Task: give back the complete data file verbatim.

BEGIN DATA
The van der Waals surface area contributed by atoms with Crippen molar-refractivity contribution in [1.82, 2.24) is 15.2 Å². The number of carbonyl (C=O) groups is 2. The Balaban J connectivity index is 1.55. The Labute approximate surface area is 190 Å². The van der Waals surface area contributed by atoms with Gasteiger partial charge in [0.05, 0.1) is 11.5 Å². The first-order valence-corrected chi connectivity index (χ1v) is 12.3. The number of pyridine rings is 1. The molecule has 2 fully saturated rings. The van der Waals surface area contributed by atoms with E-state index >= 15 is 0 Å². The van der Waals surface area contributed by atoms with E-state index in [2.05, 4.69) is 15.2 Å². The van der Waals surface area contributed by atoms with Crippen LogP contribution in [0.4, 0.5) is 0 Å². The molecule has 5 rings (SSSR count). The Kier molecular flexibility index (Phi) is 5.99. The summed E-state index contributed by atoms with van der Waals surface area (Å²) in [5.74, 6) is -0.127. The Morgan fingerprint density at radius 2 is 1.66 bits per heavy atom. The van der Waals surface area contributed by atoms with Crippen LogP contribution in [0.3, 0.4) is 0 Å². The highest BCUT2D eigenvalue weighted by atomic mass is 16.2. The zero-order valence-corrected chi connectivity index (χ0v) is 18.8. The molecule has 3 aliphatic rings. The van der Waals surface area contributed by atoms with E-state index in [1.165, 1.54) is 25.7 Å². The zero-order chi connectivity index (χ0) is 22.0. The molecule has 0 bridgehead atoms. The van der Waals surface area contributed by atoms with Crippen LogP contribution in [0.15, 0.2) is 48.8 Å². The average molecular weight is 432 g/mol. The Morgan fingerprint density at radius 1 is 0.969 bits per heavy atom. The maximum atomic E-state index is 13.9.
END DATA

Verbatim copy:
The van der Waals surface area contributed by atoms with Crippen molar-refractivity contribution in [1.82, 2.24) is 15.2 Å². The number of carbonyl (C=O) groups is 2. The Balaban J connectivity index is 1.55. The Labute approximate surface area is 190 Å². The van der Waals surface area contributed by atoms with Gasteiger partial charge in [0.05, 0.1) is 11.5 Å². The first-order valence-corrected chi connectivity index (χ1v) is 12.3. The number of pyridine rings is 1. The molecule has 2 fully saturated rings. The van der Waals surface area contributed by atoms with E-state index >= 15 is 0 Å². The van der Waals surface area contributed by atoms with E-state index in [2.05, 4.69) is 15.2 Å². The van der Waals surface area contributed by atoms with Crippen LogP contribution in [0.4, 0.5) is 0 Å². The molecule has 5 rings (SSSR count). The Kier molecular flexibility index (Phi) is 5.99. The summed E-state index contributed by atoms with van der Waals surface area (Å²) in [5.74, 6) is -0.127. The Morgan fingerprint density at radius 2 is 1.66 bits per heavy atom. The van der Waals surface area contributed by atoms with Crippen LogP contribution in [0.3, 0.4) is 0 Å². The highest BCUT2D eigenvalue weighted by atomic mass is 16.2. The zero-order valence-corrected chi connectivity index (χ0v) is 18.8. The molecule has 3 aliphatic rings. The van der Waals surface area contributed by atoms with E-state index in [1.165, 1.54) is 25.7 Å². The zero-order chi connectivity index (χ0) is 22.0. The molecule has 0 bridgehead atoms. The van der Waals surface area contributed by atoms with Crippen LogP contribution in [0.15, 0.2) is 48.8 Å². The average molecular weight is 432 g/mol. The Morgan fingerprint density at radius 1 is 0.969 bits per heavy atom. The maximum atomic E-state index is 13.9.